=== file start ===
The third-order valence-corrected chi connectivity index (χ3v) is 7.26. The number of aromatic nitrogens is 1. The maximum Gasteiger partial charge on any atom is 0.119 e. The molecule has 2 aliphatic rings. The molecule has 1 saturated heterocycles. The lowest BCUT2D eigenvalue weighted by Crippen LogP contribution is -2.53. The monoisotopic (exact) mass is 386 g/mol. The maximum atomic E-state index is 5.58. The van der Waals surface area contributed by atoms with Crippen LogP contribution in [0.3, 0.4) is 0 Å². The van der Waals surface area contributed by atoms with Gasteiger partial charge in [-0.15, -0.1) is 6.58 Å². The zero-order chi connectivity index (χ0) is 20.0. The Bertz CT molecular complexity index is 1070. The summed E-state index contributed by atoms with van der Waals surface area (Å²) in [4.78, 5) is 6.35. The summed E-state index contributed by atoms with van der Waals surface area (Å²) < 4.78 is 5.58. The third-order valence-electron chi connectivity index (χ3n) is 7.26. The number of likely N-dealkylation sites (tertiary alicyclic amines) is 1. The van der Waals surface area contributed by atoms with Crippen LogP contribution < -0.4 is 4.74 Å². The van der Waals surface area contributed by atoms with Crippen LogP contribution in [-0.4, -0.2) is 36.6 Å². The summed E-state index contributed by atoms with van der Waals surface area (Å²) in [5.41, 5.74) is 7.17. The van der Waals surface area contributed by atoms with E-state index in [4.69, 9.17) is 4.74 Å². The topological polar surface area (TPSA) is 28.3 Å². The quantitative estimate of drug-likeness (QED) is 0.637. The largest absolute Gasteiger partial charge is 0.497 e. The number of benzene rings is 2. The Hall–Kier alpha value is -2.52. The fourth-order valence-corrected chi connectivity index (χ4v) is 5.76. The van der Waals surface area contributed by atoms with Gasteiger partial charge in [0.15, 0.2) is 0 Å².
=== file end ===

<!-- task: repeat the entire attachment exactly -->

The third-order valence-corrected chi connectivity index (χ3v) is 7.26. The number of aromatic nitrogens is 1. The maximum Gasteiger partial charge on any atom is 0.119 e. The molecule has 2 aliphatic rings. The molecule has 1 saturated heterocycles. The lowest BCUT2D eigenvalue weighted by Crippen LogP contribution is -2.53. The monoisotopic (exact) mass is 386 g/mol. The maximum atomic E-state index is 5.58. The van der Waals surface area contributed by atoms with Crippen LogP contribution in [0.3, 0.4) is 0 Å². The van der Waals surface area contributed by atoms with Gasteiger partial charge in [-0.15, -0.1) is 6.58 Å². The zero-order chi connectivity index (χ0) is 20.0. The Bertz CT molecular complexity index is 1070. The summed E-state index contributed by atoms with van der Waals surface area (Å²) in [4.78, 5) is 6.35. The summed E-state index contributed by atoms with van der Waals surface area (Å²) < 4.78 is 5.58. The third-order valence-electron chi connectivity index (χ3n) is 7.26. The number of likely N-dealkylation sites (tertiary alicyclic amines) is 1. The van der Waals surface area contributed by atoms with Crippen LogP contribution < -0.4 is 4.74 Å². The van der Waals surface area contributed by atoms with Crippen LogP contribution in [-0.4, -0.2) is 36.6 Å². The summed E-state index contributed by atoms with van der Waals surface area (Å²) in [5.41, 5.74) is 7.17. The van der Waals surface area contributed by atoms with E-state index in [4.69, 9.17) is 4.74 Å². The topological polar surface area (TPSA) is 28.3 Å². The quantitative estimate of drug-likeness (QED) is 0.637. The largest absolute Gasteiger partial charge is 0.497 e. The number of benzene rings is 2. The Hall–Kier alpha value is -2.52. The fourth-order valence-corrected chi connectivity index (χ4v) is 5.76. The van der Waals surface area contributed by atoms with Gasteiger partial charge in [0.15, 0.2) is 0 Å².